Addressing equipment needs and liability concerns

Processing CBD requires the same sort of production equipment as other food and beverage applications, with an emphasis on precision control of dosages and temperatures.

“Where there is a true need in the industry as far as machinery goes, is on the cultivation side,” Lukan explains. “There is a huge demand and lack of supply.” This demand includes specialized equipment for growing and harvesting, as well as processing the plant and extracting CBD.

Many equipment manufacturers and suppliers have been reluctant to take on customers because of the gray areas surrounding the law and accountability. 

Lukan makes three points to help clear up some of those concerns:

  • Thanks to the Farm Bill, it’s safe to cross state lines with equipment that may have traces of hemp-derived CBD on it.
  • Lukan hopes financial options for CBD processors will start to open up, too. “Now that hemp is legal, we should start to see financial institutions allowing people to take out small business loans.”
  • “One thing to be aware of is that some manufacturers may be working with both hemp and marijuana.” To work around this, Lukan suggests asking customers to sign a release stating that they’ll be using the equipment for hemp, not marijuana. That doesn’t control how the customer ultimately chooses to use the equipment, but it should offer an additional layer of protection to the supplier. 

Lukan shares that when he first started looking for equipment options, it was difficult to find companies willing to work with him. “I didn't even feel comfortable telling them what it was for, because they may say, ‘No we don't want to work with you,’ due to morality clauses in their other client contracts.” The suppliers were concerned that if other customers found out they were serving CBD companies, those customers would decide to take their business elsewhere.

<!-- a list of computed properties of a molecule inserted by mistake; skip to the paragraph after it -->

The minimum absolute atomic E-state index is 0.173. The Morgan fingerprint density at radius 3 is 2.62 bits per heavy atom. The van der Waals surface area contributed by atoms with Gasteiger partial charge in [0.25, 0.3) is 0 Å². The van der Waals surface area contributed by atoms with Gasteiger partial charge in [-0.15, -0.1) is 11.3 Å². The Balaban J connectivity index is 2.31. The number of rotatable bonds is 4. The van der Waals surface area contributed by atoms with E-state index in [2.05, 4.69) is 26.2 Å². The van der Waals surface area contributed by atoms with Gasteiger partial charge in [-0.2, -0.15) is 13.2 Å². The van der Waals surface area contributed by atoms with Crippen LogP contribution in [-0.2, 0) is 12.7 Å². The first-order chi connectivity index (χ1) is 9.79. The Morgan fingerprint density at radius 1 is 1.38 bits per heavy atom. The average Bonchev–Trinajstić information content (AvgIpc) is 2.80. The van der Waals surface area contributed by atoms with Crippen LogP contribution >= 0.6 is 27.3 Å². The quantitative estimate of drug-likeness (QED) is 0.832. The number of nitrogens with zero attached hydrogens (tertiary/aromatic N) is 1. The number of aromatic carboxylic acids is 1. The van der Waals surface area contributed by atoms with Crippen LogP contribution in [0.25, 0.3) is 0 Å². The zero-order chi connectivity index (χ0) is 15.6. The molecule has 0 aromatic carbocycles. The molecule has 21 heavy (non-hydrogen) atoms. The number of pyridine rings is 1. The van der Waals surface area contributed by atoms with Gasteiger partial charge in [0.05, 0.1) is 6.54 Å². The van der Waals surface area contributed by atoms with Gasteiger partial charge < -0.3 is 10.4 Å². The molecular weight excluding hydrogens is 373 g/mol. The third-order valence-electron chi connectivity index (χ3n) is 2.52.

“That is changing rapidly as we see more equipment suppliers coming on board,” Lukan says. “I think it would be beneficial to have mainstream suppliers come into the market and propose their services and products.”

Lukan says he’s had the best luck finding suppliers at cannabis trade shows and on online platforms like Leaf Link, which he describes as “the LinkedIn of the cannabis industry.” For suppliers hoping to connect with the growing number of CBD customers, it’s a good idea to have a presence in these spaces.

Product potential and market opportunities

Though there are still a lot of details to iron out, the market for cannabis products is growing rapidly and will likely continue to do so. “Right now the fastest-growing and strongest segment within the edibles category is candy,” Lukan says. Gummies are currently the consumer favorite here, followed closely by bites and chocolate. 

Beverages make up a much smaller portion of the market, but it’s a segment Lukan expects to grow in the near future. Powdered drinks are also in development and experiencing some success. All of these products require processing and packaging equipment.

As CBD products continue to develop, Lukan would like to see a shift away from the morality concerns and toward broader acceptance. “Today's reality is that cannabis is becoming legalized across the world, and it’s time to embrace this evolution” he says. “Build a name for yourself within the industry. There are some great opportunities there if you choose to take them.”